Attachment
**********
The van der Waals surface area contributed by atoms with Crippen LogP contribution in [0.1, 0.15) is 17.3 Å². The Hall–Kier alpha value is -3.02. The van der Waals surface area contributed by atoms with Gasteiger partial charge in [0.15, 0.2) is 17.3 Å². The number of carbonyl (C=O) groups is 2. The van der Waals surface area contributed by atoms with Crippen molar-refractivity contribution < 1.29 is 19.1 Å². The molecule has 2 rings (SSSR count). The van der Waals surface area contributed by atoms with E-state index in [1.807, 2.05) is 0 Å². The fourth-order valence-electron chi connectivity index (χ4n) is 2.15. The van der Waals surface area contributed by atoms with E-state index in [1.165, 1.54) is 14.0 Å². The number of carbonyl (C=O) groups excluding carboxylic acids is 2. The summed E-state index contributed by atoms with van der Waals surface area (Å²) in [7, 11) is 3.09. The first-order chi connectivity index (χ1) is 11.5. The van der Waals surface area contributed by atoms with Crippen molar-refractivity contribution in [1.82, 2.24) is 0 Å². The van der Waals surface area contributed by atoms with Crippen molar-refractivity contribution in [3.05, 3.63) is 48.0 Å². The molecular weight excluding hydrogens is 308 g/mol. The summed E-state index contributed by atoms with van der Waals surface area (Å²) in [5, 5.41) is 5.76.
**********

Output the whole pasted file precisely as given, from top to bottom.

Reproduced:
The van der Waals surface area contributed by atoms with Crippen LogP contribution in [0.1, 0.15) is 17.3 Å². The Hall–Kier alpha value is -3.02. The van der Waals surface area contributed by atoms with Gasteiger partial charge in [0.15, 0.2) is 17.3 Å². The number of carbonyl (C=O) groups is 2. The van der Waals surface area contributed by atoms with Crippen molar-refractivity contribution < 1.29 is 19.1 Å². The molecule has 2 rings (SSSR count). The van der Waals surface area contributed by atoms with E-state index in [1.807, 2.05) is 0 Å². The fourth-order valence-electron chi connectivity index (χ4n) is 2.15. The van der Waals surface area contributed by atoms with E-state index in [1.165, 1.54) is 14.0 Å². The number of carbonyl (C=O) groups excluding carboxylic acids is 2. The summed E-state index contributed by atoms with van der Waals surface area (Å²) in [7, 11) is 3.09. The first-order chi connectivity index (χ1) is 11.5. The van der Waals surface area contributed by atoms with Crippen molar-refractivity contribution in [1.82, 2.24) is 0 Å². The van der Waals surface area contributed by atoms with Crippen molar-refractivity contribution in [3.05, 3.63) is 48.0 Å². The molecular weight excluding hydrogens is 308 g/mol. The summed E-state index contributed by atoms with van der Waals surface area (Å²) in [5, 5.41) is 5.76.